Woolga Choi's anarchic world - Nakahara Yuske [art critic]

I visited Rascaux cave in France and Altamira cave in Spain eight years ago to see the famous cave paintings. These two caves are known to the world by the famous cave paintings estimated to be done in the Paleolithic period.

 

As both cave paintings had been introduced so many times to us in the form of photographs, it was easy to understand that the general forms of the depicted animals were described in a kind of abstract form, but the surface features, such as texture or feeling, were hard to see in detail from the photographs. If they were oil paintings, I could have possibly estimated the surface features from the photographs, as I had seen plenty of oil paintings.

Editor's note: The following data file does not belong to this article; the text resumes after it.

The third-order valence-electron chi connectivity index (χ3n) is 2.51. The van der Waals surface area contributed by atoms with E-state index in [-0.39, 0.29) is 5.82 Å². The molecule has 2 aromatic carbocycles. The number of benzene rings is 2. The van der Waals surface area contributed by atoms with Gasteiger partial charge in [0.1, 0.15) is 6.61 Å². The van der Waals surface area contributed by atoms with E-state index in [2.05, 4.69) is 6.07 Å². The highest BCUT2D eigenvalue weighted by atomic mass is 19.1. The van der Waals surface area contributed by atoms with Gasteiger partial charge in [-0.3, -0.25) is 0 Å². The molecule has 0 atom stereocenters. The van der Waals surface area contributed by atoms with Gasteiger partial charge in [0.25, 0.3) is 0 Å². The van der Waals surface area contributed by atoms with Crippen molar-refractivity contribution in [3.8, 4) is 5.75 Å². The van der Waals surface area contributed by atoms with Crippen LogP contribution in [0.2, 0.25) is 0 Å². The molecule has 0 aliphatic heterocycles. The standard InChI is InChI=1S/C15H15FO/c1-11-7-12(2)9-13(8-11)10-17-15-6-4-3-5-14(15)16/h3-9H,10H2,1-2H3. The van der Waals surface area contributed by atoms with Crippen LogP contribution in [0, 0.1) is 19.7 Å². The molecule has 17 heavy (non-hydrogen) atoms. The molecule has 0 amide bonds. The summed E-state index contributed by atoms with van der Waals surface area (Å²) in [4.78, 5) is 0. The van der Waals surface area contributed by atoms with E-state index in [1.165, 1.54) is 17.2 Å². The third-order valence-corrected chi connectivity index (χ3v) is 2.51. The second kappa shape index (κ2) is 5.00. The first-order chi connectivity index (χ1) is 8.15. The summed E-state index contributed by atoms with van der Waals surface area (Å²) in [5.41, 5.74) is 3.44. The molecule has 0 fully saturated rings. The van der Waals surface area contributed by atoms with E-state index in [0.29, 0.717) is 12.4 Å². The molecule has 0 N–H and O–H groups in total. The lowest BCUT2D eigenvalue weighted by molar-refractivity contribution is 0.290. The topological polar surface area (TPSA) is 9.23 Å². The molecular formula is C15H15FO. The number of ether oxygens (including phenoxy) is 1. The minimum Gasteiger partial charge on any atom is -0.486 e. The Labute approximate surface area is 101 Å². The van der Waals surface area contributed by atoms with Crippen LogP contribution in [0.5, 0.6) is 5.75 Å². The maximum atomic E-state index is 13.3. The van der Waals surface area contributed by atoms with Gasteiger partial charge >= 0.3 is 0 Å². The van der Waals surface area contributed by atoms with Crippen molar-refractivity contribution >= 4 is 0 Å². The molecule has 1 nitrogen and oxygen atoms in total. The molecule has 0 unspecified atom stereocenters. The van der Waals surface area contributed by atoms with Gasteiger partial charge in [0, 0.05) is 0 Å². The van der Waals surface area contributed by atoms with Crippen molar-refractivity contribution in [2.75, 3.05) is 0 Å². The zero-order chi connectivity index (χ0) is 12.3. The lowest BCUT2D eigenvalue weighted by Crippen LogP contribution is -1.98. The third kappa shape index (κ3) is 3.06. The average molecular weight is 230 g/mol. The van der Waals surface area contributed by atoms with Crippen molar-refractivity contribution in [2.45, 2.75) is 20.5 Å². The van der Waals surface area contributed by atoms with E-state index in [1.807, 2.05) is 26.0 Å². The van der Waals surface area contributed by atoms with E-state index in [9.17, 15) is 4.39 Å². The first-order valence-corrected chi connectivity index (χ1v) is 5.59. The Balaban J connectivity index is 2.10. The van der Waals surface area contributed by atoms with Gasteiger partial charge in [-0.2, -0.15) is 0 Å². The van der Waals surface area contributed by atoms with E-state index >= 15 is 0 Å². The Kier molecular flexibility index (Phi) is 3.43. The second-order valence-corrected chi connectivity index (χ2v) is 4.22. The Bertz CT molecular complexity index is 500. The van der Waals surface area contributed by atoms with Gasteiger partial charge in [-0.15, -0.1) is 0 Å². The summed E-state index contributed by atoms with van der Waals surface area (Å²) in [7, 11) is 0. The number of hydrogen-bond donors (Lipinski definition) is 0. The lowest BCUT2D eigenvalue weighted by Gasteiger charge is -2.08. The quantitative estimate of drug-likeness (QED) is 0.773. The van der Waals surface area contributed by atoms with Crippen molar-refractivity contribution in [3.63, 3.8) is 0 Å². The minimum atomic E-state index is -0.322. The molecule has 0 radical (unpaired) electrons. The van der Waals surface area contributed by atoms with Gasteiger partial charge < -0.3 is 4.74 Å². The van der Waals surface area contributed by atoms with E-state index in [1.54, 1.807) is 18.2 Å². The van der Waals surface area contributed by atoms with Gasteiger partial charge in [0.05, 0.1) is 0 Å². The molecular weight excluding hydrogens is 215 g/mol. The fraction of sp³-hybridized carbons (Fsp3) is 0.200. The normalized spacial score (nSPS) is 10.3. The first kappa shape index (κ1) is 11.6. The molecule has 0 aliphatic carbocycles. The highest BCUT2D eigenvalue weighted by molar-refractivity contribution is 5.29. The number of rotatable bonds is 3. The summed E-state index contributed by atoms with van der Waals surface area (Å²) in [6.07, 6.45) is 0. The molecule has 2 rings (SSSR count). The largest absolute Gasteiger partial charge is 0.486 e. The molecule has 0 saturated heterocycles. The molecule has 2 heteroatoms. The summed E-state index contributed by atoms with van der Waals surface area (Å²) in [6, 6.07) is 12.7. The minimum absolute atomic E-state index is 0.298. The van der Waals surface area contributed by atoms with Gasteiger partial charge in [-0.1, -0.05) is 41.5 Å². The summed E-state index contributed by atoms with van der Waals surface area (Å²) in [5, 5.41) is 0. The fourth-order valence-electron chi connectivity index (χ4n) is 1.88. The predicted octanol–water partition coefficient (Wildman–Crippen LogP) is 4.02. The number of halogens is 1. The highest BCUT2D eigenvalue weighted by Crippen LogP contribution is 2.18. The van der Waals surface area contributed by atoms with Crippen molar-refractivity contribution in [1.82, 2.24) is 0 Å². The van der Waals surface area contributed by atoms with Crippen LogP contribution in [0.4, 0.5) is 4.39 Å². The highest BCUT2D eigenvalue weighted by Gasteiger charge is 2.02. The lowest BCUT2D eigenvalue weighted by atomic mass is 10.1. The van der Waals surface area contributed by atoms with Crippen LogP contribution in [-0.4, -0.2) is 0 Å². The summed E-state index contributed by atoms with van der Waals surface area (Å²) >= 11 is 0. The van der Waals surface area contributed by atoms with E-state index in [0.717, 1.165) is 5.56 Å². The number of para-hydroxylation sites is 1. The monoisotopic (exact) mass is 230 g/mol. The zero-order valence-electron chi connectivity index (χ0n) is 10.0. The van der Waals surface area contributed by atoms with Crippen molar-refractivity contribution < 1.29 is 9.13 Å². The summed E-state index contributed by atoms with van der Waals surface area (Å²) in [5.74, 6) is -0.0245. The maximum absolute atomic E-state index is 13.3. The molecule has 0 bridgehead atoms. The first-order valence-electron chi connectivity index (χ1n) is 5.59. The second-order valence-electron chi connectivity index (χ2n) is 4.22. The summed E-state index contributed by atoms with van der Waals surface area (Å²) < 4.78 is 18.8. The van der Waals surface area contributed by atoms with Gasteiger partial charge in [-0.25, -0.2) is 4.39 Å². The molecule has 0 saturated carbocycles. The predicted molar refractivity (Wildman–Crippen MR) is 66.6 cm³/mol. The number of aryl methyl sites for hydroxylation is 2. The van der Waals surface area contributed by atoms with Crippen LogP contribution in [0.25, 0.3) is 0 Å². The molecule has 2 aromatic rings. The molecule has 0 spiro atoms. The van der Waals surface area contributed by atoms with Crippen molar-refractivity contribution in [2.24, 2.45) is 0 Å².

However, as I had never seen cave paintings in reality before then, it had been extremely difficult to estimate the surface features. I cannot say that the sole purpose of the trip was to find out the surface texture of the cave paintings, but I was strongly intrigued by the unusual surface features.

 

The Paleolithic cave paintings are the first paintings created by human beings who lived tens of thousands of years ago. They are especially significant in the art history as it is known that Neanderthal men, who lived in the same period as Cromagnon men, did not leave any paintings.

 

Rascaux and Altamira cave paintings depict mainly animals such as horses and bison. The following three techniques were found. Firstly, they scratched the calcareous surface of the cave with a sharp stone to depict the outline of the animals. Secondly, they drew the outline of the animals with powdered oxidized metals such as zinc oxides as a pigment. Thirdly, they painted the whole body of the animals with oxidized metallic pigments.